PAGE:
By Reid Spencer, NASCAR Wire Service
Distributed by The Sports Xchange
DAYTONA BEACH, Fla. -- Danica Patrick's No. 10 Chevrolet SS was fast enough to win the pole for Sunday's Daytona 500.
It was fast enough to stay up front for most of the day in the 55th running of NASCAR's most important race at Daytona International Speedway.
It was so fast, however, that Patrick spent almost no time passing in traffic and lacked the experience to make an aggressive move for the win in the closing laps.
Asked whether she was more elated with her eighth-place finish or more disappointed at not winning in one of the race's strongest cars, Patrick elaborated.
"I would imagine that pretty much anyone would kick themselves and say what I could have, should have done to give myself the opportunity to win," Patrick said. "I think that's what I was feeling today, was uncertainty as to how I was going to accomplish that.
"There was plenty of time while you were cruising along. I was talking to (crew chief) Tony (Gibson) and my spotter on the radio, 'What do you see people doing? What's working? What's not?' I was thinking in the car, 'How am I going to do this?' I didn't know what to do exactly."
That's not surprising. This was Patrick's second Daytona 500. In her first, she ran one full lap before her car was damaged severely in a wreck she didn't cause.
"So I feel like maybe that's just my inexperience," Patrick said of her inability to construct a winning move. "I suppose the only downside of running in that front group all day is that I never got any practice passing. I never tried really anything.
"The only thing we really did was on those starts. The inside line had a lot of momentum for the first couple of laps. That was the most action that happened until the very end there."
Another close call for Mark Martin
Mark Martin has never won the Daytona 500. In fact, he's winless in 55 starts at the 2.5-mile superspeedway.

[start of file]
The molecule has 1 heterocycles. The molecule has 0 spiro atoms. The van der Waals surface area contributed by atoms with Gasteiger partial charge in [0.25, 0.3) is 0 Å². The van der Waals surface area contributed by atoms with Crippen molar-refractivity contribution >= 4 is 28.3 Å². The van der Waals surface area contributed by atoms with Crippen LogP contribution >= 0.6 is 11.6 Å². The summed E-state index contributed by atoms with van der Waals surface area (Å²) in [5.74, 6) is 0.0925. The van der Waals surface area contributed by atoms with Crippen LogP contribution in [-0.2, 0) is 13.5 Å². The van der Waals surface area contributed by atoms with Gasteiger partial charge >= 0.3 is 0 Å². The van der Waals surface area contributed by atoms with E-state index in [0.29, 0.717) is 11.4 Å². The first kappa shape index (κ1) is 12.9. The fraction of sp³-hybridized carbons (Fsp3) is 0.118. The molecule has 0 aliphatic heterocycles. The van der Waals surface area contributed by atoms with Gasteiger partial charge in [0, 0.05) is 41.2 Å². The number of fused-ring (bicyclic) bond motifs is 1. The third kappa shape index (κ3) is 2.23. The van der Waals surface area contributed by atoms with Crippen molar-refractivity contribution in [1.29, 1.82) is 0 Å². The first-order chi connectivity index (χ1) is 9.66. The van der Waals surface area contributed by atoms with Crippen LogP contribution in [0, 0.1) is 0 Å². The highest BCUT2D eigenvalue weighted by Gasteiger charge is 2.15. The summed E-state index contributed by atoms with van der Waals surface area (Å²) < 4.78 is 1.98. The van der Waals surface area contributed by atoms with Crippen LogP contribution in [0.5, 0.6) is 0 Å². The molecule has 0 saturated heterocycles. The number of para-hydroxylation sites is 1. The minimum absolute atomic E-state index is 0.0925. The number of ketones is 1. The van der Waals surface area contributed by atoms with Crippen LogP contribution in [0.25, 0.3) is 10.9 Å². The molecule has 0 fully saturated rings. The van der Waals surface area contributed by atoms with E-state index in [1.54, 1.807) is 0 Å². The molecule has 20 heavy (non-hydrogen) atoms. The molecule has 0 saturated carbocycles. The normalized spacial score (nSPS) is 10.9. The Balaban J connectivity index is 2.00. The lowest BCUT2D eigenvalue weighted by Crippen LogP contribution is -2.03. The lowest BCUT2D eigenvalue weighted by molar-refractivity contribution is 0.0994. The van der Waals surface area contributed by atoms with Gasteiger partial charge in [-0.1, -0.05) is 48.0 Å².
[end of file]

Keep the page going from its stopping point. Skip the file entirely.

But Martin, 54, has come close. In the 2007 Daytona 500, he trailed Kevin Harvick to the finish line by .02 seconds. In Sunday's Daytona 500, he pushed Dale Earnhardt Jr. into second place on the final lap, hoping against hope that he'd have an opportunity to race for the win.
But Jimmie Johnson held the top spot, Earnhardt followed in second, and Martin rolled across the finish line in third. Close again -- but no trophy.
"First of all, I feel extremely grateful for the opportunity," said Martin, who has said he won't return to Michael Waltrip Racing's No. 55 Toyota Camry next year. "There are a number of drivers who didn't get to have a shot at the Daytona 500, and I was at least close enough to have an outside shot.
"I've told you guys over and over again, I'm not bitter about the things I haven't accomplished. I'm pretty damn proud of the things I have. That's how I feel about... If things would have got crazy enough, maybe we could have got the big trophy."
There's an app for that
In an era when there's a tablet or smart phone application for almost everything, how about one that facilitates communication between driver and crew chief?
Toyota Racing Development and Microsoft have partnered to produce a Windows 8 touch-enabled app that does precisely that. In essence, it's a more compact mobile computing platform that monitors real-time performance data.
NASCAR doesn't allow data acquisition during the races themselves, but in practice and testing, a crew member can hand a tablet to a driver as soon as the car pulls into the pits or the garage. The driver can see his or her own performance data and compare it with that of other drivers.
The driver can then give feedback by pointing to a position on a track map on the screen, say Turn 1, and rating the handling characteristics of the car on a scale of minus 5 to plus 5. So the driver can tell the crew chief via tablet -- without letting other teams in on the radio chatter -- how the car is behaving at every critical point on the track.
The application streamlines the process of providing feedback. Eventually, there will be a wireless capability that will enable a crew chief on top of a transporter to see the driver's feedback as he inputs it.
Rather than try to tailor the application to specific drivers, it's up to individual driver/crew chief combinations to interpret, for instance, just what "negative 3 loose on corner exit" means.
"(The crew chief) kinds of tunes himself to know that when it's a negative 3 or 3 loose, he knows how to respond to that," said Darren Jones, group lead for software development at TRD. "So that's something between the chemistry of the driver and crew chief that they really start to hone in on."